15 SECURITY COUNCIL DPKO GA 5th Committee ACABQ Secretary-General This Report of the Secretary-General builds on the findings of the Technical Assessment Mission (TAM) and on the different draft CONOPS, and usually presents an analysis of strategic options.DPKO’s Office of Operations prepares a report to be presented by the SG to the Security Council. It consults closely with the IMTF and takes collective views of its members into consideration.The SG Report is usually presented by the USG of the DPKO. Based on the report’s recommendations, the Security Council discusses the available options for a UN mission.ReportSGSECURITY COUNCILMandatePreparationRESOLUTIONThe Security Council passes a resolution which authorizes the operation’s deployment and determines its size and mandate.The budget and resources of the mission are then subject to approval by the 5th Committee of the General Assembly.GA 5th CommitteeACABQTable of Contents
16 RESOLUTIONBased on the provisions set forth in the Security Council Resolution and the budgetary guidelines given by the GA 5th Committee and ACABQ…After the mission is mandated and a Special Representative of the Secretary-General (SRSG) is selected, IMTF under the leadership of the lead department may produce a directive of the Secretary-General to the SRSG, providing political and operational strategic guidance.IMTFDPKO…DPKO revises the component Concepts of Operations, In the process, DPKO closely consults with the IMTF.CONOPSMission ConceptMissionConceptSG’sDirectiveThe SRSG and his field team are in the lead to work out the overall Mission Concept, in close coordination and collaboration with IMTF members and the Security Council.At this point, the overall lead begins to shift over to the SRSG as the Head of Mission. The SRSG is the most senior UN official in the host country. In an integrated mission, he/she is supported by a “triple-hatted” Deputy SRSG/ Resident Coordinator/ Humanitarian Coordinator (DSRSG/RC/HC).SRSGTable of Contents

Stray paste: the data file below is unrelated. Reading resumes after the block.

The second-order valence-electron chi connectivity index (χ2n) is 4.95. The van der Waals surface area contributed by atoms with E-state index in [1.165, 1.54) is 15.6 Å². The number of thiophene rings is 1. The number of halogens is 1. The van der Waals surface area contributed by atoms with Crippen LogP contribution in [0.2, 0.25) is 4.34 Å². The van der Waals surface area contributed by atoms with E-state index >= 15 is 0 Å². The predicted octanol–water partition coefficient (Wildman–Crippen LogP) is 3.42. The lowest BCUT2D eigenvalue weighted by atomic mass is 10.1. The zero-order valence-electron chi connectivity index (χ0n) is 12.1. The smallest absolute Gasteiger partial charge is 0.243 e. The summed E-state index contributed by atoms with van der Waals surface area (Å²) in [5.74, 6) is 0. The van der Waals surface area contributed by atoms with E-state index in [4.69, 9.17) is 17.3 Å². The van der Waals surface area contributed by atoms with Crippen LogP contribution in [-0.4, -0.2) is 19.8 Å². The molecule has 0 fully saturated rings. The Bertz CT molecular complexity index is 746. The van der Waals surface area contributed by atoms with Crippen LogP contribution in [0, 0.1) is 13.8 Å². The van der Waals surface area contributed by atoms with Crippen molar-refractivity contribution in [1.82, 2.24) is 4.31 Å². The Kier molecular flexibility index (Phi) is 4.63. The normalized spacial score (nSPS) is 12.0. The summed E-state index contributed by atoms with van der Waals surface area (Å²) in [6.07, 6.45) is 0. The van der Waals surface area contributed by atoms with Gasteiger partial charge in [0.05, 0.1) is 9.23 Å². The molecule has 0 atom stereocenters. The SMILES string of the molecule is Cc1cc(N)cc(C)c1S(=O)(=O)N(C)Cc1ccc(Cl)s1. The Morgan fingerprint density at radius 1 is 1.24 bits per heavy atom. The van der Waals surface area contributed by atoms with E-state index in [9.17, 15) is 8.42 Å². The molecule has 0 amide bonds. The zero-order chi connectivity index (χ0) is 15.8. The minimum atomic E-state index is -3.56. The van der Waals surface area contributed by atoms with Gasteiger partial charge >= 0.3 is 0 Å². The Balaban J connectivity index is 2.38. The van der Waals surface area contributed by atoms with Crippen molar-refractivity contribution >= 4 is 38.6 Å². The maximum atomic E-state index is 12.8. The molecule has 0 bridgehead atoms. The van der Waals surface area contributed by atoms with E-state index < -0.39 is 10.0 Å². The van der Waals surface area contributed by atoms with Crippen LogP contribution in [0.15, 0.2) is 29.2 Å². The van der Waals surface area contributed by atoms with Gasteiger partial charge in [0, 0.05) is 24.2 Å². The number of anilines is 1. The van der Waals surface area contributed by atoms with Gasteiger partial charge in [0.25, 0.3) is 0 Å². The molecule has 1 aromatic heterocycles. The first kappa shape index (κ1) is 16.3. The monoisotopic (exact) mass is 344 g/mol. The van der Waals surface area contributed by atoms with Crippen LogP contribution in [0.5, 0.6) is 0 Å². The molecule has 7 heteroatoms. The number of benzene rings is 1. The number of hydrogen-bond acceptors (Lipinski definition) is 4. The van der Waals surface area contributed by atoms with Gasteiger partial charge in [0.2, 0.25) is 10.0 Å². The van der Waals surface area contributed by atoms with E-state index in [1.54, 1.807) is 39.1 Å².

17 simultaneous planning steps Administrative and logistics planning in DFSField Budget andFinance DivisionLogistics SupportDivisionField Personnel DivisionThe IMTF is consulted on budget, structure and staffing of the mission to avoid duplications with existing programmes and to ensure that complementary funding and staff are available in the UN Country Team.Recruitment of staff and transfer to the mission.Based on instructions by the Controller, the mission’s Results-based Budget (RBB) is refined and forwarded to the Controller for review before being presented to ACABQ/5th Committee for final approval.Deployment preparations, e.g. contracting transport, transferring mission assets, final movement planning, organizing logistics and supply on the ground.IMTFDFSMeanwhile, several final planning steps are again conducted concurrently at UN HQ.DeploymentPreparationOperational planning in DPKODPKOOffice of Military AffairsOffice of Rule of Law &Security InstitutionsOffice of OperationsRules of Engagement (RoE) and further guidelines are drafted.Force generation: visits to Police Contributing Countries (PCCs), MoU negotiations; movement planning.The OO coordinates and leads the final deployment preparations and ensures compliance with political guidelines.Force generation: visits to Troop Contributing Countries (TCCs), nego-tiating Memoranda of Understanding (MoU); movement planning.Ensures a coordinated approach with UNDP and other actors engaged in security sector matters.Table of Contents